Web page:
Project RED Zone
The Springfield Fire Department (SFD) hopes to reduce fires and fire deaths with the launch of a new campaign called Project RED Zone, which is part of SFD’s Community Risk Reduction (CRR) program. Project RED Zone – a reference to the red areas on the Springfield Fire Department’s map of fire incidents – stands for Reduce, Educate, Deliver.
Data shows 42 percent of all Springfield homes in which a fire occurred in 2016 had no working smoke alarms and two-thirds of all Springfield homes don’t have enough smoke alarms to adequately protect the occupants. SFD recommends smoke alarms be installed on every level of the home, outside each sleeping area and in every bedroom.
“Community Risk Reduction is about prioritizing our risks as a community and working together to invest the time and resources necessary to reduce them,” said Fire Chief David Pennington.
The multifaceted campaign began in spring 2017 with a project to ensure every home in Zone 1 – the area of the City with the highest fire risk – has working smoke alarms. Starting April 8, 2017 and continuing every Saturday for as long as it takes to complete the project, fire crews will canvass Zone 1 knocking on doors, offering to test smoke alarms and installing new alarms or provide batteries if needed at no charge. As of fall 2018, the Fire Department has canvassed the West Central, Grant Beach, Westside, Heart of the Westside neighborhoods, Woodland Heights and is currently canvassing Tom Watkins.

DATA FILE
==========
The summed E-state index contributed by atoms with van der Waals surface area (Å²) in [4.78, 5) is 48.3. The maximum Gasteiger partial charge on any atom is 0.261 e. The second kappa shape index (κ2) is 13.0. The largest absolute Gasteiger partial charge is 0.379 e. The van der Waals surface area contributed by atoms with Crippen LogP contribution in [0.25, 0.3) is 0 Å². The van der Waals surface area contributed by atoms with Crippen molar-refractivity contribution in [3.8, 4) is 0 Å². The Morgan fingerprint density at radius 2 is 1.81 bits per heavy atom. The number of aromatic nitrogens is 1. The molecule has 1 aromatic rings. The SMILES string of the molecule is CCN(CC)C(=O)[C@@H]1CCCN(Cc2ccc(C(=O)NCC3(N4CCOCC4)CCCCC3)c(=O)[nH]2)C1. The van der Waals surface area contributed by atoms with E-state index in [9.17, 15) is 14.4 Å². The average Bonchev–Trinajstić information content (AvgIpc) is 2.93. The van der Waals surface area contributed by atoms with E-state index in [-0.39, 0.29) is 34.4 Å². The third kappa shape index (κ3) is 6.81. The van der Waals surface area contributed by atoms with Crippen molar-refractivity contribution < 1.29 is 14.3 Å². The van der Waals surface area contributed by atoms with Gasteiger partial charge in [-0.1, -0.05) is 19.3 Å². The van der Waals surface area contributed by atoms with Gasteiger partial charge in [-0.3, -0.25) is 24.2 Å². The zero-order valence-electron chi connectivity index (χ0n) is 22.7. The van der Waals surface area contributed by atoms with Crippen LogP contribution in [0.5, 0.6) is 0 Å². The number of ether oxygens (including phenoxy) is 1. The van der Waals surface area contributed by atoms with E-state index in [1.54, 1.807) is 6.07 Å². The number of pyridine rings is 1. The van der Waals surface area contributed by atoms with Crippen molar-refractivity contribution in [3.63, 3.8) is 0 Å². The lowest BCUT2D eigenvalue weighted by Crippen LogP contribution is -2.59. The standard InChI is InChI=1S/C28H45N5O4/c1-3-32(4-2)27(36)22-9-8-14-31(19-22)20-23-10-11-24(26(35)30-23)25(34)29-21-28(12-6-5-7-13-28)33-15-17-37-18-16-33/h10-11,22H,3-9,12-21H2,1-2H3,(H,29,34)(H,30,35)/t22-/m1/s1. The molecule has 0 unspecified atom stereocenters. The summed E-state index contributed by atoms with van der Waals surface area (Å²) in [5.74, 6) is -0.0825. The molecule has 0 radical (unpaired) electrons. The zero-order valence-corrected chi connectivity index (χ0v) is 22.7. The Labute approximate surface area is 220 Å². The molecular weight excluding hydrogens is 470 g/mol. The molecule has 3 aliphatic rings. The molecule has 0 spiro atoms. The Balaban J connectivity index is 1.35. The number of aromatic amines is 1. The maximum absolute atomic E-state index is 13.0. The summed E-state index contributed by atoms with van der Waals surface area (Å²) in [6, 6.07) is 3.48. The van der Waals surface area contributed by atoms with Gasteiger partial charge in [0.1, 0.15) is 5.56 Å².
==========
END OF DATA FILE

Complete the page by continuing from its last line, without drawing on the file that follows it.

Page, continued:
In 2018, RED Zone canvasses have resulted in the installation of 685 smoke alarms and 194 batteries, 1,481 smoke alarms tested and 5,147 homes visited in the ongoing effort to provide life-saving smoke alarms to Springfield residences.
“We are beginning this new campaign with the expansion of our free smoke alarm program because we have identified a lack of adequate warning in a fire as one of the biggest problems we face as a community,” said Pennington.
The project is funded with the help of grant dollars through FEMA’s Fire Prevention and Safety Grant and general revenue SFD funds designated for public education. If successful and if funding is available for additional alarms and batteries, the department hopes to expand the program to other parts of the city.
As always, the Fire Department offers free smoke alarms and batteries to anyone in need. To obtain a free alarm, call 874-2300.